Depending on the strength of electronic coupling between neighboring QDs, their individual electronic states and the relaxation of the photo-excited carriers through those states can be significantly altered. In the case of strong coupling, they can form QD molecules , resulting in new physics and a number of applications such as an excitonic qubit system with potential scalability . In the case of intermediate or weak coupling, the energy and carrier transfer between QDs occurs through quantum–mechanical tunneling that substantially affects recombination, carrier injection, and lasing in the QD system [7–11].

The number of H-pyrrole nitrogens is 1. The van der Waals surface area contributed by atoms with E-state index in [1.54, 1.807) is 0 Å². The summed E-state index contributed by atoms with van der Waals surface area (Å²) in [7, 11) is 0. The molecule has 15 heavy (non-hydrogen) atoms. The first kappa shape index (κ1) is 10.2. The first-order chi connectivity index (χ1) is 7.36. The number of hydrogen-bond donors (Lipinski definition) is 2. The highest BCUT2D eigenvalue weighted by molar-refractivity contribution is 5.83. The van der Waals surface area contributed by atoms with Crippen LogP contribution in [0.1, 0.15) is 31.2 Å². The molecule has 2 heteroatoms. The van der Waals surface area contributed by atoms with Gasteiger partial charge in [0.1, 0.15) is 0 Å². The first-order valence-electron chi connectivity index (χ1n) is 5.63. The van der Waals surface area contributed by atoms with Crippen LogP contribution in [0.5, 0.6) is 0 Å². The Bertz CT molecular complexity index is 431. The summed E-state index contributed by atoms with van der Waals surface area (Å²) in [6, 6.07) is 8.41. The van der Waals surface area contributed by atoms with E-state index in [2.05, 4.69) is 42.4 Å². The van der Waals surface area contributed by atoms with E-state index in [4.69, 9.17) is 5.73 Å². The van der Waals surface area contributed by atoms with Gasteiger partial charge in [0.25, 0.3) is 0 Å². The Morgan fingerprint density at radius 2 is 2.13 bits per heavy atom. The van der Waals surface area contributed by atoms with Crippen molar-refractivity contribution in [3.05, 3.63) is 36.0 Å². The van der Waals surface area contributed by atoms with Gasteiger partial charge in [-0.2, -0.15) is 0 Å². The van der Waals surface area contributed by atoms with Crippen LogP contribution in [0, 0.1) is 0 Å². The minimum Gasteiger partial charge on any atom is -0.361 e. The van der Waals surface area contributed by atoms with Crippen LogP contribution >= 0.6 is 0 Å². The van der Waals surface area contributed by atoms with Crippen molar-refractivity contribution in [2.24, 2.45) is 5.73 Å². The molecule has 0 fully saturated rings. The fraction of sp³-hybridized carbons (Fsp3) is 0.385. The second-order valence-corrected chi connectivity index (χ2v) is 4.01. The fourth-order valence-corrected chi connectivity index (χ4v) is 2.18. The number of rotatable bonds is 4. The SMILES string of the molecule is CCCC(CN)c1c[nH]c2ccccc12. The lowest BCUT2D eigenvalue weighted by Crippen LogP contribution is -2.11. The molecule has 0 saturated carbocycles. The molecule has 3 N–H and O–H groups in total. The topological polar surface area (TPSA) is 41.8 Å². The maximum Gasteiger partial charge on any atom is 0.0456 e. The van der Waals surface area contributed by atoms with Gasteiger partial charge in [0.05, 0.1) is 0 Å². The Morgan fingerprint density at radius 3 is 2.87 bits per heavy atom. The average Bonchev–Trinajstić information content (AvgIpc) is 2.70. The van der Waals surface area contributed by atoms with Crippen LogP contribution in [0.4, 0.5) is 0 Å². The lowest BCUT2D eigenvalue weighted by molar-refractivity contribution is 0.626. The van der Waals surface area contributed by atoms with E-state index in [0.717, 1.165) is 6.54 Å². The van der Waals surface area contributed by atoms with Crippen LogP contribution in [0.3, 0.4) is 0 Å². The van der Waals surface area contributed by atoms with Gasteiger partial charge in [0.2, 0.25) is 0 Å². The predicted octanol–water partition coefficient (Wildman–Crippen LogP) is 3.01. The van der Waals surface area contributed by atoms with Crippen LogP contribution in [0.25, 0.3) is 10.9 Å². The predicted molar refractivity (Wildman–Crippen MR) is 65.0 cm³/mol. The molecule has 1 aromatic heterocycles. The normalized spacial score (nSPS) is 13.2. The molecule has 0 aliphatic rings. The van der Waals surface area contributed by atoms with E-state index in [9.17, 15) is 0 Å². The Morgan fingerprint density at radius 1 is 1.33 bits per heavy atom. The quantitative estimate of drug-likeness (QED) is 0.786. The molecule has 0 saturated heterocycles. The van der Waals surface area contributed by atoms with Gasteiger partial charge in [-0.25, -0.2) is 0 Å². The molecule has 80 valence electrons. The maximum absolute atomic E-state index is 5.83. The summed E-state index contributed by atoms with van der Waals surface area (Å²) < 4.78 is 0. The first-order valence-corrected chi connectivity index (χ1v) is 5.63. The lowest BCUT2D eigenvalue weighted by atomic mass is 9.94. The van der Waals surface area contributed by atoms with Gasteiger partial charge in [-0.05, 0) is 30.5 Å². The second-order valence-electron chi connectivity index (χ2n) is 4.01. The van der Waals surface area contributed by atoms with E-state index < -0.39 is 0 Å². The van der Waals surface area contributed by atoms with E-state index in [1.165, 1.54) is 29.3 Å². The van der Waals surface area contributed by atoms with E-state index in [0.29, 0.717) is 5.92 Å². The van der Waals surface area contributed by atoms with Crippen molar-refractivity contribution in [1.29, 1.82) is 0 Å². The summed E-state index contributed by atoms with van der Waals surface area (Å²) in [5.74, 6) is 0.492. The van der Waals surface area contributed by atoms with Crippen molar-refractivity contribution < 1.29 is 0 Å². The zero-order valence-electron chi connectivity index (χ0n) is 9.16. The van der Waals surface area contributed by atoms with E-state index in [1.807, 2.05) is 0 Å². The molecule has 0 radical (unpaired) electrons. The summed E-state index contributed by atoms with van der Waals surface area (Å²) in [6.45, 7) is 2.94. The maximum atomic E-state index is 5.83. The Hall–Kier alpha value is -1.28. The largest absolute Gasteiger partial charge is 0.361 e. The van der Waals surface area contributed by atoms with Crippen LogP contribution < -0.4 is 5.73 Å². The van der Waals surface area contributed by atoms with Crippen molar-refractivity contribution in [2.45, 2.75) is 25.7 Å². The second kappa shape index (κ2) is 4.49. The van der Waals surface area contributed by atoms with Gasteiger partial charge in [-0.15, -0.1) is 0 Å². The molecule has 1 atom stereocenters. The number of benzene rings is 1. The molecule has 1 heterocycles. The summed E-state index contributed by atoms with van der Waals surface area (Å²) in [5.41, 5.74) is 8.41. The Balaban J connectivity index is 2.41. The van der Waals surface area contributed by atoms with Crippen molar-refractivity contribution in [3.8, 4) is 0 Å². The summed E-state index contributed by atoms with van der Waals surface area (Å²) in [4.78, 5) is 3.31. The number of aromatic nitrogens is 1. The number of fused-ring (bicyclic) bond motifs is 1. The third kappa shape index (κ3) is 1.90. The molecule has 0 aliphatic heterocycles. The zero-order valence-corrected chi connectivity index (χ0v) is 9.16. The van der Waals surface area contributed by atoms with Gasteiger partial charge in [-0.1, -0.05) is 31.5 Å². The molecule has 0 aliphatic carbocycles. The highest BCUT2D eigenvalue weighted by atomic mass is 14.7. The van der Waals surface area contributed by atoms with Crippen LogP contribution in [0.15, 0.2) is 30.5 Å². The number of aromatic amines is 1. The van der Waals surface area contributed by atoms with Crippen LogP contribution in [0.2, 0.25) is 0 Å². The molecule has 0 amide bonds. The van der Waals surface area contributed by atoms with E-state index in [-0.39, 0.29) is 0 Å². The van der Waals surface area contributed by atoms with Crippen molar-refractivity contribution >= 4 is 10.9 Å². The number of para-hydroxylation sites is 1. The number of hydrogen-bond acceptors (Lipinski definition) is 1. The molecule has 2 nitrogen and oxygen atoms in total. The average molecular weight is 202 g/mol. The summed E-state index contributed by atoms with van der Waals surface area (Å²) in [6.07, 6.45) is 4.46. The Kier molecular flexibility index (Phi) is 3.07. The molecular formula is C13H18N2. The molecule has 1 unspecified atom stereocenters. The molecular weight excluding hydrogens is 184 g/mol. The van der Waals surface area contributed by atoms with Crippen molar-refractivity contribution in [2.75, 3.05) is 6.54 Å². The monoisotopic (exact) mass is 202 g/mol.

The long-range radiative coupling between QDs in an ensemble can be interpreted in terms of successive emission and reabsorption of photons resulting in collective modes of several QDs. In this case, the exciton state of a single QD cannot be treated as a stationary state since its excitation in an individual QD will be transferred to other QDs . In addition, energy transfer between dots can be in the form of an electrostatic dipole–dipole interaction, frequently cited as Förster energy transfer . In the case of InP QDs with interdot distance of 7 nm, the Förster time for the excitation transfer between two QDs has been estimated  to be in the range of 102–103 ps. This Förster transfer rate is proportional to the fourth power of the dipole moment matrix element and decays as the sixth power of the interdot distance . Complementary to the Förster energy transfer, the polariton coupling is also expected to have a long spatial range, of the order of a few photon wavelengths. This mechanism results in the transfer of electron–hole excitation between distant QDs mediated by the emission and reabsorption of the transverse electromagnetic field . Typical transfer rates attributed to polariton coupling are in the range of 10−3–10−4 ps−1. It is proportional to the square of the dipole moment matrix element and decays as the inverse of the interdot distance, if the transfer is mediated by a propagating field in two dimensions. Thus, in presence of radiative interaction, in fact, even very remote QDs cannot be considered as isolated systems, and the QD ensemble is expected to develop signatures of cooperative radiation or superradiation . In order to strengthen the QD coupling through their radiation field, the use of semiconductor microcavities has been proposed and strong interaction between single QDs and the cavity mode has been already demonstrated .